The California Department of Public Health (CDPH) announced today the tally for filling H1N1 vaccine orders is at 5,192,700 million doses, with all 61 local health jurisdictions in the state receiving allotments of the vaccine.
"We are proud of our efforts, working with our local partners, to ensure that all the H1N1 vaccine allotted to California moves from federal suppliers to California communities as quickly as possible," said Mark Horton, director of CDPH. "While delay in vaccine supply has caused considerable frustration, we urge Californians – especially those in targeted groups – to remain patient and stay current on the availability of vaccine in your community.”
As of 6 p.m. Monday, November 16, 5.29 million doses had been allocated to California by the federal Centers for Disease Control and Prevention (CDC), and CDPH had filled orders for 5.19 million doses. This represents enough vaccine for about 13.4 percent of California's population.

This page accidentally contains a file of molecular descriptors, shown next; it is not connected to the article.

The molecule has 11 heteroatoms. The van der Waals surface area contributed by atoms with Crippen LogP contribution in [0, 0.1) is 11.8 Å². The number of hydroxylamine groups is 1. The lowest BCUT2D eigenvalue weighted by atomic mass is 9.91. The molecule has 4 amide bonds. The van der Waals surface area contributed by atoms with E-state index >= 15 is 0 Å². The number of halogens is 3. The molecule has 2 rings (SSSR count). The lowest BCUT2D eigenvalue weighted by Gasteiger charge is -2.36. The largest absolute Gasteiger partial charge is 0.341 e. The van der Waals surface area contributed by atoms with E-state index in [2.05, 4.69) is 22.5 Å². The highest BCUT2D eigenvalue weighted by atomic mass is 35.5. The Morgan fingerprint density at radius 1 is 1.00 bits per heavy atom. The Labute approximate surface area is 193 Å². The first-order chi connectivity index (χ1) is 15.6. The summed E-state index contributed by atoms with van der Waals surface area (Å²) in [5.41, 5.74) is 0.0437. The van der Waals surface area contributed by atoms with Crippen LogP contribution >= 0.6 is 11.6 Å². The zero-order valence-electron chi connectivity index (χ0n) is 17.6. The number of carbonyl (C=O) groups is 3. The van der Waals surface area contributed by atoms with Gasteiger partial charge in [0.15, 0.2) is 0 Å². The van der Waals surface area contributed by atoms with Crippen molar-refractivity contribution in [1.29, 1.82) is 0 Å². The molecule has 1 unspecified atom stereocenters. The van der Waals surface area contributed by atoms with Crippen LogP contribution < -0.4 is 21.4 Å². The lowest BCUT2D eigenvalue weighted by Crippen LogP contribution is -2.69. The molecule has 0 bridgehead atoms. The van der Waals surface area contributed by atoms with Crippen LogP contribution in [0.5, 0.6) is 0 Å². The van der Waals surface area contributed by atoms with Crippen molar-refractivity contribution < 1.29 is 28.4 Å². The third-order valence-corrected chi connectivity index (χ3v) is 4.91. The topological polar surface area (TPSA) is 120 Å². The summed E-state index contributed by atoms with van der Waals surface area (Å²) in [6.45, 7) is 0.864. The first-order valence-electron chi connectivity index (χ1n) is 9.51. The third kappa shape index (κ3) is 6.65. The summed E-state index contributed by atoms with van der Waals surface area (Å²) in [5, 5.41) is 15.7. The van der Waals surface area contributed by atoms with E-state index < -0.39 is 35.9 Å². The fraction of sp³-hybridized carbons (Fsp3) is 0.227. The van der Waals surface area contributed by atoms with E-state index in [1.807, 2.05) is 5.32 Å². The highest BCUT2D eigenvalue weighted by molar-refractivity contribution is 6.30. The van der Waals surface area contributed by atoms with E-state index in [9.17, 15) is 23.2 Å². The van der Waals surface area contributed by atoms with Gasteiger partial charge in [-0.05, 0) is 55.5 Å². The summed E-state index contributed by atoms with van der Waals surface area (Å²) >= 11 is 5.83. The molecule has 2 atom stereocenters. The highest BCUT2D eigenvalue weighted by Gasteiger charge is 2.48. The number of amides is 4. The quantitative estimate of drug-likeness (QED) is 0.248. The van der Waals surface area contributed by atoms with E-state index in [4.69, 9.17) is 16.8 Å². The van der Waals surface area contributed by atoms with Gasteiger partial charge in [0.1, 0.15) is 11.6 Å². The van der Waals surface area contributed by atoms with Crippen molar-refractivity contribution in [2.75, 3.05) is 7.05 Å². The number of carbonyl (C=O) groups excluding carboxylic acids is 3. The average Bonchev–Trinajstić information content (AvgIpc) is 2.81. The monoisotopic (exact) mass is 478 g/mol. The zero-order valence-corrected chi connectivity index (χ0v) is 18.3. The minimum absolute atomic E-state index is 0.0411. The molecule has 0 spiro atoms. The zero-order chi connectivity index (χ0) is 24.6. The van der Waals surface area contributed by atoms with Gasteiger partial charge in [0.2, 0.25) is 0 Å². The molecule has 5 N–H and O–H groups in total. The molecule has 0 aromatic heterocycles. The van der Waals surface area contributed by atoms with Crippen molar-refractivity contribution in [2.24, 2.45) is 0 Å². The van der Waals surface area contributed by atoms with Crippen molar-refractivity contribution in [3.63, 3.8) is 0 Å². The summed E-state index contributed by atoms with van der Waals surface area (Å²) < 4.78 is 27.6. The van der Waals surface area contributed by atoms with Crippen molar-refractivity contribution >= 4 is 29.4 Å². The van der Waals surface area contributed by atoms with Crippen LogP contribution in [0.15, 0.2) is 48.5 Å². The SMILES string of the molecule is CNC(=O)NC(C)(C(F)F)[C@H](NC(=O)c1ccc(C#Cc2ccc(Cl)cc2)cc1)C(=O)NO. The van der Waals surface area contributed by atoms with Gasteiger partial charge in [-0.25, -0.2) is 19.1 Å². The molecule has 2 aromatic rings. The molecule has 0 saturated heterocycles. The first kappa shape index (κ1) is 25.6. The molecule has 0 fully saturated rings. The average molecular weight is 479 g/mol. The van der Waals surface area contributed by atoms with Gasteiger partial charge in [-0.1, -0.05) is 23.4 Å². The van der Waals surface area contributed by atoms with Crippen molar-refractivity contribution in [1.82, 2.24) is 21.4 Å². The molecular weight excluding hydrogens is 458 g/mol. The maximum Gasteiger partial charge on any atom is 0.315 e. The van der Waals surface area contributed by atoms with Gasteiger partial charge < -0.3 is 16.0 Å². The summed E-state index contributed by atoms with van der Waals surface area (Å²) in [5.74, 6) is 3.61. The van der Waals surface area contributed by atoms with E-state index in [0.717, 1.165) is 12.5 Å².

A chart on the CDPH Web site, compares doses filled to county population, with some smaller counties receiving a somewhat higher percentage and others somewhat lower. The variance will fluctuate week to week as the orders are placed, but the goal is to have all counties receive a proportional share of the vaccine based on their population. The chart will be updated each Monday.
While there are more than 13,000 vaccinators registered with the state to provide the H1N1 vaccine, CDPH works with local health officers to prioritize the orders in ways that reach target groups first, while also ensuring an equitable distribution and as much efficiency as possible.
“Stay in touch with your health care provider or county health department for more information on the availability of vaccine,” said Horton.
Vaccine is being recommended for:
• pregnant women,
• caregivers of infants under six month of age,
• health care professionals,
• children and young adults to age 24,
• adults 19-64 with underlying health conditions like asthma, diabetes or neuromuscular disease.
H1N1 flu has now hospitalized more than 5,000 Californians and claimed the lives of 297. Dr. Horton recommends common sense prevention measures to avoid the flu, which are highly effective in preventing transmission of disease. Those include frequent hand washing, covering coughs and sneezes in the sleeve rather than the hand, and staying home when sick.